3. “You’re coming out for attention”

Coming out does often attract attention, sometimes intentionally, sometimes unintentionally, and that’s not always good attention. The idea that bi people come out specifically to seek attention and are “appropriating” coming out day for selfish purposes is one of the many lies that biphobes use to discourage bi folks from coming out of the closet and shame them for being happy with their orientation.

On a related note, people who declare “who cares?” dismissively whenever a bi person comes out. Again, this is not about you and your lack of understanding over who cares about people coming out, the main reason anyone comes out is because it holds some significance to them, that should be enough justification for anybody to come out.

2. “If you don’t come out, you’re living a lie/have no bi pride/are not really bi”

There’s a disturbing trend of folks believing that not openly disclosing that you are bi means that you are somehow lying to others, and yourself, because you are either ashamed of your sexuality or are not really committed properly to bisexuality.

This idea is coupled with the notion that being out and proud as bi does not carry the same risks and stigma as being out as anything else, which is another biphobic and dangerous lie.

The reality is that bi people face just as many risks of violence, rejection, discrimination and abuse as any non-straight person does, sadly not everyone is safe enough to come out. You can be filled with bi pride but are still not come out because doing so would affect your life in a negative way, whether it’s a biphobic workplace or an unsupportive family/partner.

If you are a bi person in such a situation, it sucks, but it does not make you any less bi, a liar or a bad bisexual. There is no obligation for anybody to come out on coming out day, and there’s no one way to come out of the closet. You never have to uncloset yourself to people who could hurt you in some way to be valid, whether it’s just limiting coming out to a few friends/family members you trust or just to yourself, that’s just as legitimate a coming out as shouting it from the rooftops.

And even if it is safe for you to come out, but you simply don’t want to come out as bi on coming out day or ever, for whatever reason, that’s valid too.

1. “You should come out for better bi visibility”

Wrong, totally and completely wrong. I don’t know how this notion got started but it needs to stop, especially when coming from “LGBT-friendly” sources. As stated before, you do not have to come out for any reason if you don’t want to. While more bi people being out and proud doesn’t really hurt bi visibility, no bi has any obligation to out themselves even if it supposedly is to combat bi erasure.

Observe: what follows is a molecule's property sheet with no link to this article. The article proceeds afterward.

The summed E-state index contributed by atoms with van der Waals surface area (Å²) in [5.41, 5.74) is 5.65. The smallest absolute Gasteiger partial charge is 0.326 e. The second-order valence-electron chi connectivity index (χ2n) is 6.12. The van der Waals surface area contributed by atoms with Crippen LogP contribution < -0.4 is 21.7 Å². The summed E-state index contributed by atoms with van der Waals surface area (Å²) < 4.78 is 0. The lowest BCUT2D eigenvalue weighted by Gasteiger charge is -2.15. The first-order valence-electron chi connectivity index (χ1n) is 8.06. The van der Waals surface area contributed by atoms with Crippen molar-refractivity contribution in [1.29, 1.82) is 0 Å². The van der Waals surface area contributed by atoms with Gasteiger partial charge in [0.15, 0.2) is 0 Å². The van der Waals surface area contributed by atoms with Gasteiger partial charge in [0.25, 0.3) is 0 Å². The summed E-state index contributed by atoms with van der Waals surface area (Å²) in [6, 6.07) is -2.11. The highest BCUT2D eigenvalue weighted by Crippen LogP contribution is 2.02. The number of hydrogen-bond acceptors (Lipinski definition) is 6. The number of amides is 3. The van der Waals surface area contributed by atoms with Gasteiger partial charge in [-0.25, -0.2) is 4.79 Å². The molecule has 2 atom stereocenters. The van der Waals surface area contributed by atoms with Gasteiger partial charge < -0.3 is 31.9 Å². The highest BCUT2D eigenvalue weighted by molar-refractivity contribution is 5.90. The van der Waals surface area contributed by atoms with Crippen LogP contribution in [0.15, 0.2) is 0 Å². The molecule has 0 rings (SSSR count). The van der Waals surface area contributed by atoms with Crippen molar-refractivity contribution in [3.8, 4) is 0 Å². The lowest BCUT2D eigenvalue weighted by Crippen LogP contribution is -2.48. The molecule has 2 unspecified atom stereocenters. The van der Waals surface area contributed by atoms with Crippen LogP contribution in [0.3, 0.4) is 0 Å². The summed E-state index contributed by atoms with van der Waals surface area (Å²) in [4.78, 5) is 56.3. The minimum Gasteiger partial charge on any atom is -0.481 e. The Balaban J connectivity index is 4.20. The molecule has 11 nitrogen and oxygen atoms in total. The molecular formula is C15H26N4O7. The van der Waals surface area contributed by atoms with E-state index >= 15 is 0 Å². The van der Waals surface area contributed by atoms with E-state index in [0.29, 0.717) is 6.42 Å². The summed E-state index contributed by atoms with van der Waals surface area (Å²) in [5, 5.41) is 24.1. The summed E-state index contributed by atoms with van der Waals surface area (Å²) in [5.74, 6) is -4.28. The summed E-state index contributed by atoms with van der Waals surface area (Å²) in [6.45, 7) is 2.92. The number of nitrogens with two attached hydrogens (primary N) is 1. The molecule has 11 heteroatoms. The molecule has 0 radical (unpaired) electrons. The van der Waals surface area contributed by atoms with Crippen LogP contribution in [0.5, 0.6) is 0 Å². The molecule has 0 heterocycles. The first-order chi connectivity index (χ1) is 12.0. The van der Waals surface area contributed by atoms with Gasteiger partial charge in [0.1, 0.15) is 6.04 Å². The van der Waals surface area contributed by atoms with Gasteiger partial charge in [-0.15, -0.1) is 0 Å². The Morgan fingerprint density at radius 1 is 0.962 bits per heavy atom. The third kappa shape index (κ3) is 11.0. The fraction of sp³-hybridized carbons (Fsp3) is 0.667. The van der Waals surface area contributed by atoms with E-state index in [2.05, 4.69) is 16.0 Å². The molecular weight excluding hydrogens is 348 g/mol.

Too often bi people feel guilty and responsible for the lack of bi representation, it makes them feel obligated to come out when they don’t really want to, to put themselves at risk when they really shouldn’t. To put the onus on them to relieve their own oppression, or to make them feel that they’re not doing their bit by not coming out, is nothing short of disgusting.

There is no “should” in coming out day, it provides an opportunity for people to come out if they want to and find inspiration in others who also want to come out, nothing major is lost if a bi person doesn’t take the opportunity. There are many more opportunities to come out, the only thing you “should” do when coming out is come out on your own terms and at your own pace. And if you never come out, that’s also valid, you’re not hurting anybody by doing that, let alone yourself or the bi community.

The only people responsible for biphobia are biphobes, and all they have to do is stop being biphobic, that’s remarkably easier and safer for all despite how much they belly-ache over it.

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Alex Liddell is the deputy editor of Bitopia and a non-binary bisexual with a love of pop culture. They also blog at obscuricom.com and tweet from @obscuricom.